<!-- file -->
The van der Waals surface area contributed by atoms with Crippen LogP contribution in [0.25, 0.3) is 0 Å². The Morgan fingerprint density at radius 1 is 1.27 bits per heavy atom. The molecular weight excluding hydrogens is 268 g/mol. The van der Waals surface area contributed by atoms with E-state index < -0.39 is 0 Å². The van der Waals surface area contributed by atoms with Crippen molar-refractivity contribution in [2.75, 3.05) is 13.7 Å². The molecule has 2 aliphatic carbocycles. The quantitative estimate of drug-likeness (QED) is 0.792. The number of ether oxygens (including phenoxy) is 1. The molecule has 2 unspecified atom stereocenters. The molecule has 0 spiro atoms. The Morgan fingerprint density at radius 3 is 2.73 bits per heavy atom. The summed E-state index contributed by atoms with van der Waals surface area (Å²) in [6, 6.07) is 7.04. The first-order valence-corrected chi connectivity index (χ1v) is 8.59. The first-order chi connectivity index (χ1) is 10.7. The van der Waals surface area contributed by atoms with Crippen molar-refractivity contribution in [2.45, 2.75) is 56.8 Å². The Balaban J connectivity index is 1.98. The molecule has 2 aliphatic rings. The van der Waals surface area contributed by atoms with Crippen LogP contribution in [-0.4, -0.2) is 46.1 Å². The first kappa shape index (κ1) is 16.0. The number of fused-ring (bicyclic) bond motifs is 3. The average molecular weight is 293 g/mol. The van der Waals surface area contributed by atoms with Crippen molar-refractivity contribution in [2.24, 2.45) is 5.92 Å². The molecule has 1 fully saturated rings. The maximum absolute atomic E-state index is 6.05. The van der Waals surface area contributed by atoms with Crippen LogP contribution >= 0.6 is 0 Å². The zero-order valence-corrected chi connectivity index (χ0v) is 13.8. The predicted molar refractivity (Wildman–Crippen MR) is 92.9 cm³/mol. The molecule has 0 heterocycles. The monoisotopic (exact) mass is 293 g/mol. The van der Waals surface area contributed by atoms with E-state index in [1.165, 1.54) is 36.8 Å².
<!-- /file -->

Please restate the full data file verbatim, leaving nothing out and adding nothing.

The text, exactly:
The van der Waals surface area contributed by atoms with Crippen LogP contribution in [0.25, 0.3) is 0 Å². The Morgan fingerprint density at radius 1 is 1.27 bits per heavy atom. The molecular weight excluding hydrogens is 268 g/mol. The van der Waals surface area contributed by atoms with E-state index < -0.39 is 0 Å². The van der Waals surface area contributed by atoms with Crippen molar-refractivity contribution in [2.75, 3.05) is 13.7 Å². The molecule has 2 aliphatic carbocycles. The quantitative estimate of drug-likeness (QED) is 0.792. The number of ether oxygens (including phenoxy) is 1. The molecule has 2 unspecified atom stereocenters. The molecule has 0 spiro atoms. The Morgan fingerprint density at radius 3 is 2.73 bits per heavy atom. The summed E-state index contributed by atoms with van der Waals surface area (Å²) in [6, 6.07) is 7.04. The first-order valence-corrected chi connectivity index (χ1v) is 8.59. The first-order chi connectivity index (χ1) is 10.7. The van der Waals surface area contributed by atoms with Crippen molar-refractivity contribution in [2.45, 2.75) is 56.8 Å². The Balaban J connectivity index is 1.98. The molecule has 2 aliphatic rings. The van der Waals surface area contributed by atoms with Crippen LogP contribution in [-0.4, -0.2) is 46.1 Å². The first kappa shape index (κ1) is 16.0. The number of fused-ring (bicyclic) bond motifs is 3. The average molecular weight is 293 g/mol. The van der Waals surface area contributed by atoms with Crippen molar-refractivity contribution in [2.24, 2.45) is 5.92 Å². The molecule has 1 fully saturated rings. The maximum absolute atomic E-state index is 6.05. The van der Waals surface area contributed by atoms with Crippen LogP contribution >= 0.6 is 0 Å². The zero-order valence-corrected chi connectivity index (χ0v) is 13.8. The predicted molar refractivity (Wildman–Crippen MR) is 92.9 cm³/mol. The molecule has 0 heterocycles. The monoisotopic (exact) mass is 293 g/mol. The van der Waals surface area contributed by atoms with E-state index in [1.165, 1.54) is 36.8 Å².